MINOT, N.D. -- Jurors took less than three hours Wednesday to find a man guilty in the shooting death of Williston rancher Jack Sjol. Ryan Lee Stensaker, 35, of Williston had sat stone-faced throughout much of the five-day trial, but on Wednesday evening his face was drawn upon hearing the verdict in the Ward County Courthouse in Minot where the trial had been moved. Prosecutors say it was Stensaker who shot Sjol with a .30 caliber rifle in the head and the left upper arm at Sjol’s ranch. The 58-year-old Sjol went missing April 25, 2013, and was found three weeks later in a private dump site east of Williston.RELATED CONTENT
GRAND FORKS, N.D. -- Two female University of North Dakota students who were raped at gunpoint by a stranger at their off-campus apartment in Grand Forks last year were not counted in university crime statistics. But those UND students are not the only ones missing from rape statistics, as several factors make it difficult to fully reflect the scope of rape and sexual assault on college students. The issue has thrust itself into public discourse, most recently with the controversy over the November Rolling Stone report that chronicled the alleged gang rape of a University of Virginia student at a fraternity house.
FARGO, N.D. – Consumers shopping for health insurance through the online marketplace have more options but many also are likely to face higher premiums, according to surveys. In North Dakota, the three insurers selling through the marketplace – which is necessary to obtain tax credits for premium subsidies for those who are eligible – have increased the number of insurance plans from 21 last year to 30. Similarly, the numbers of participating insurers dropped in Minnesota from five to four, but consumers still have more insurance plans to choose from.
BISMARCK – A state matching grant created to spur philanthropic gifts for colleges and universities is about to end, setting off a race to claim the leftover dollars. Two years ago, the Legislature approved $29 million for the Higher Education Challenge Fund. For every $2 raised in private donations toward approved academic projects, the state would contribute $1. “It has been a resounding success,” said Lt. Gov. Drew Wrigley, who chairs the fund’s committee.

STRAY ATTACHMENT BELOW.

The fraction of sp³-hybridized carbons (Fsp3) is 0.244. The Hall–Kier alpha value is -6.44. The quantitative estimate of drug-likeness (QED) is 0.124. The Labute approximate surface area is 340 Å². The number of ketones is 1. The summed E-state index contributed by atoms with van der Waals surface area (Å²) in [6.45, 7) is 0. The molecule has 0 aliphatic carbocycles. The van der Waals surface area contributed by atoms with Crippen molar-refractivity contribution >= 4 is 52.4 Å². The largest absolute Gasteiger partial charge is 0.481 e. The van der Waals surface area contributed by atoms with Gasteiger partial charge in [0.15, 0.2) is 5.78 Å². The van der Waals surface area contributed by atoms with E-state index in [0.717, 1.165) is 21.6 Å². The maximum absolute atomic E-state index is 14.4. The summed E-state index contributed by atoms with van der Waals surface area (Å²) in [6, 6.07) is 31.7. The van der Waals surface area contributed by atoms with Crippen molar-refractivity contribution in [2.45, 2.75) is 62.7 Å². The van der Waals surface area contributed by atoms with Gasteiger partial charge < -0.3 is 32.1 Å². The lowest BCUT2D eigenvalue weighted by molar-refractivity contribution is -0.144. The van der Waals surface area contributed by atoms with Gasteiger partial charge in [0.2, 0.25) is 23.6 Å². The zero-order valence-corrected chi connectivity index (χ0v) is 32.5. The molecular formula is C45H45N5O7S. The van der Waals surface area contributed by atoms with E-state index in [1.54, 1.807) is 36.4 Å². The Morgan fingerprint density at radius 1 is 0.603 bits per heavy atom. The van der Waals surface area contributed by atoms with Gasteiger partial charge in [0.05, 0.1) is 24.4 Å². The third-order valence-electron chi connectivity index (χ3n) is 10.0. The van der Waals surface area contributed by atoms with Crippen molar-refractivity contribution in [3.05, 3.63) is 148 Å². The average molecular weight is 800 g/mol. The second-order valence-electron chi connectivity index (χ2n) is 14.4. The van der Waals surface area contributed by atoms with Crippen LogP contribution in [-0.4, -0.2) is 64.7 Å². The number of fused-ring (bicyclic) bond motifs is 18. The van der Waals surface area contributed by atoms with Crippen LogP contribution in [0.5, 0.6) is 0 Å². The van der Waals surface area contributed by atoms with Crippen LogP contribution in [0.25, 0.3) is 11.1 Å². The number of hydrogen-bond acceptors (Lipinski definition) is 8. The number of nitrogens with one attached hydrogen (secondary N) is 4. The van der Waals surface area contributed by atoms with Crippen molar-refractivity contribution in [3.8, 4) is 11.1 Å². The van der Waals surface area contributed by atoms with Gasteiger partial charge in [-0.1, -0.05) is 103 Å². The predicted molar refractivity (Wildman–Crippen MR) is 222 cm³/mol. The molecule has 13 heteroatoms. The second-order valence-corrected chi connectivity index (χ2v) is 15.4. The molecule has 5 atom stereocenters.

FARGO, N.D. – If North Dakota State University wins Friday night’s FCS football semifinal against Sam Houston State, you can count on a stampede for tickets to Frisco, Texas. But don’t count on seeing superfans like Patrick Thiel in line. Those staunch Bison faithful bought their playoff tickets long ago. Some have even booked hotels and plane tickets, counting on the Herd getting a shot at a title four-peat on Jan. 10. “We got tickets in August. I got a buddy in the (Twin) Cities who said, ‘Anybody interested in investing in some tickets?’ And I said, ‘Yeah. Let’s do it,’ ” said Thiel, who teaches at Fargo’s Carl Ben Eielson Middle School.
BISMARCK, N.D. – State utility regulators approved a permit for a $240 million wind farm in western North Dakota on Wednesday. The state Public Service Commission voted unanimously to grant a permit for Antelope Hills Wind Project LLC of Santa Barbara, Calif., to erect up to 86 wind turbines on 22,000 acres of land northwest of Beulah in Mercer County.
BISMARCK, N.D. -- The FBI has charged a Cannon Ball man with the stabbing murder of his cousin, of Fort Yates, in November. Ryan Keith Ironroad, 26, was charged in U.S. District Court for North Dakota with one count each of felony murder and assault with a dangerous weapon in connection with the Nov. 23 death of 29-year-old Clay Hagel. Ironroad was arrested on Dec. 11 and is in custody at Burleigh County Detention Center as he awaits trial.
DICKINSON, N.D. -- Sales tax revenue in North Dakota -- especially in western North Dakota -- continues to grow. On Wednesday, Tax Commissioner Ryan Rauschenberger announced that taxable sales and purchases had increased by $715 million for the third quarter of 2014 compared to the previous year.
SIOUX FALLS, S.D. -- This is exactly the boost needed for Mitchell Technical Institute and South Dakota’s three other technical schools. That's what MTI President Greg Von Wald said about the announced partnership between South Dakota and philanthropist T. Denny Sanford for $50 million in scholarships for workforce development. The announcement was made by Gov. Dennis Daugaard on Wednesday in Sioux Falls. Von Wald said it was too early to know exactly how the funding will impact MTI, but said it will make a key difference for the school.
In a normal year, many Upper Midwest farmers and landlords already would have agreed on 2015 rental rates for cropland and pasture. In a normal year, agricultural producers, bankers and economists would have a pretty good handle on rate trends for the new year. This isn’t a normal year.